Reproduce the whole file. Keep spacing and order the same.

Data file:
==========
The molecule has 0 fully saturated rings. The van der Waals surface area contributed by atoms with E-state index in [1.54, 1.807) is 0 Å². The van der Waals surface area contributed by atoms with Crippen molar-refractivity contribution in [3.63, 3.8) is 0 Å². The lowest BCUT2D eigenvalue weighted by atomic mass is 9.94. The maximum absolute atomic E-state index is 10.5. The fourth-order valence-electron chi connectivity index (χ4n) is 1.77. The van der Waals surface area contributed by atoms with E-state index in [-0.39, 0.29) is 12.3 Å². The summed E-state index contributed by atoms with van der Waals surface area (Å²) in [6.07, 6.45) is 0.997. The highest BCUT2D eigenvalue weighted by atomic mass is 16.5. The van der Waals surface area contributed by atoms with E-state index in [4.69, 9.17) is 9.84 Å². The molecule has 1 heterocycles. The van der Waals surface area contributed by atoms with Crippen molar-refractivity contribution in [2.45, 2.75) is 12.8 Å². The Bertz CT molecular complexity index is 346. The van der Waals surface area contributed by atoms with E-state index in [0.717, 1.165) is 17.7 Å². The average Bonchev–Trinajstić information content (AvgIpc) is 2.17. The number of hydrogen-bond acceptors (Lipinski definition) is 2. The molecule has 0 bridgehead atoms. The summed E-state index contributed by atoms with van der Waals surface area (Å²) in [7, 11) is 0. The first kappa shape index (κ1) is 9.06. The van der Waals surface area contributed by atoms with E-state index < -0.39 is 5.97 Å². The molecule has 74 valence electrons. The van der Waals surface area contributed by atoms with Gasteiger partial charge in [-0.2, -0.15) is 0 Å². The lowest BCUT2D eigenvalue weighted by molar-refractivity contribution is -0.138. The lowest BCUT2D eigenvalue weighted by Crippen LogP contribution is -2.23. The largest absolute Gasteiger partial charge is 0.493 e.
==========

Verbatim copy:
The molecule has 0 fully saturated rings. The van der Waals surface area contributed by atoms with E-state index in [1.54, 1.807) is 0 Å². The van der Waals surface area contributed by atoms with Crippen molar-refractivity contribution in [3.63, 3.8) is 0 Å². The lowest BCUT2D eigenvalue weighted by atomic mass is 9.94. The maximum absolute atomic E-state index is 10.5. The fourth-order valence-electron chi connectivity index (χ4n) is 1.77. The van der Waals surface area contributed by atoms with E-state index in [-0.39, 0.29) is 12.3 Å². The summed E-state index contributed by atoms with van der Waals surface area (Å²) in [6.07, 6.45) is 0.997. The highest BCUT2D eigenvalue weighted by atomic mass is 16.5. The van der Waals surface area contributed by atoms with E-state index in [4.69, 9.17) is 9.84 Å². The molecule has 1 heterocycles. The van der Waals surface area contributed by atoms with Crippen molar-refractivity contribution in [2.45, 2.75) is 12.8 Å². The Bertz CT molecular complexity index is 346. The van der Waals surface area contributed by atoms with E-state index in [0.717, 1.165) is 17.7 Å². The average Bonchev–Trinajstić information content (AvgIpc) is 2.17. The number of hydrogen-bond acceptors (Lipinski definition) is 2. The molecule has 0 bridgehead atoms. The summed E-state index contributed by atoms with van der Waals surface area (Å²) in [7, 11) is 0. The first kappa shape index (κ1) is 9.06. The van der Waals surface area contributed by atoms with E-state index < -0.39 is 5.97 Å². The molecule has 74 valence electrons. The van der Waals surface area contributed by atoms with Gasteiger partial charge in [-0.2, -0.15) is 0 Å². The lowest BCUT2D eigenvalue weighted by molar-refractivity contribution is -0.138. The lowest BCUT2D eigenvalue weighted by Crippen LogP contribution is -2.23. The largest absolute Gasteiger partial charge is 0.493 e.